‘It was special:’ Man reunites with VCU medical staff after 114 days in hospital with COVID-19
RICHMOND, Va. (WWBT) - A Richmond man is grateful after getting an opportunity to say “thank you” to the doctors, nurses and therapists who helped save his life. Freddy Sexton Jr. spent months at VCU Medical Center with COVID-19 but continues to get stronger every day.
Sexton Jr. called 12 On Your Side, sharing his story with one of the dedicated volunteers. He hoped to reunite and say thank you to the people who were by his side during nearly 100 days in the hospital with COVID 19. He was intubated for more than a month in the summer of 2021. After being transferred to Henrico Doctor’s Hospital for rehabilitation, he remains at home, improving daily.
Sexton says there is so much he doesn’t remember from his time in the hospital. Last May, Sexton, his wife, and their daughter were all diagnosed with COVID-19. He was not vaccinated at the time. What started as shortness of breath was almost fatal. He was eventually intubated, with doctors fearing he would not survive.
“I was in a coma for a month and a half. The prognosis was they were letting my family know I wasn’t going to make it. Wednesday morning, God blessed me, and I woke up. I thank [VCU] doctors and nurses for my recovery. I had to start all over. I was like a baby,” said Sexton Jr. in his first interview with NBC 12. “I remember faces here and there, but names I am not that good. I just want to reunite with them and thank them personally, and give them a nice hug or elbow bump.”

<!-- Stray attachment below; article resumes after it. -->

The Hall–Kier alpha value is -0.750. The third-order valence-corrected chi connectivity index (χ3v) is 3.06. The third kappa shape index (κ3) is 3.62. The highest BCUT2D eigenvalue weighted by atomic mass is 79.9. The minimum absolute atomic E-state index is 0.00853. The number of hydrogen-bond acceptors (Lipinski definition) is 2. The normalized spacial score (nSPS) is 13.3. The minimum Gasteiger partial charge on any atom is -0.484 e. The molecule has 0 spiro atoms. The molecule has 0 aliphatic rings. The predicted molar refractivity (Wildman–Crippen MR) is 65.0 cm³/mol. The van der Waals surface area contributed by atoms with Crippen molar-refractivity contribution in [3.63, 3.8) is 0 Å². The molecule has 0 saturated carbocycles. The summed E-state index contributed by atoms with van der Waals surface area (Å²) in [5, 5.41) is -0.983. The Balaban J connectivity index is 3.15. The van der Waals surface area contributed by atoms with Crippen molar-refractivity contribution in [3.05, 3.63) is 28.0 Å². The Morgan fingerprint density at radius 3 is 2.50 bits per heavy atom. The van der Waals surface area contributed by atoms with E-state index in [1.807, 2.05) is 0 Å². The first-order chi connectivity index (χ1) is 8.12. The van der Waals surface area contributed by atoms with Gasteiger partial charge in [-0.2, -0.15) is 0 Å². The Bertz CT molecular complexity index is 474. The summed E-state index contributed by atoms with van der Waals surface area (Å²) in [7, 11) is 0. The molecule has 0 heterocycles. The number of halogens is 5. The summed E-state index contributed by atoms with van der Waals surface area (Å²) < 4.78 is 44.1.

After a few e-mails and phone calls with VCU Medical Center, a reunion happened.
“They call it a victory lap. That’s what they call it, a victory lap. They were awesome, as usual,” he said. “They surprised me; I didn’t expect all those folks to be there in the middle of the day like that.”
He says there were doctors, nurses and therapists there rejoicing with him.
“I thank Channel 12; I thank Jasmine Turner for connecting me back with them. It was special,” Sexton explained. “I got almost emotional about it. It was like unbelievable that I went through such an ordeal, and just to be back there, most of it I was in my room under quarantine.”
Walking the halls, surrounded by the people who did not leave his side, meant the world to Sexton. For those still recovering from the virus, he wants them to know that healing and regaining strength is a process.
“It is rough, but you will get through it,” said Sexton. “It makes you appreciate life more. Just to be here, knowing a lot of folks didn’t make it. It just humbled me.”
Copyright 2022 WWBT. All rights reserved.
Want NBC12’s top stories in your inbox each morning? Subscribe here.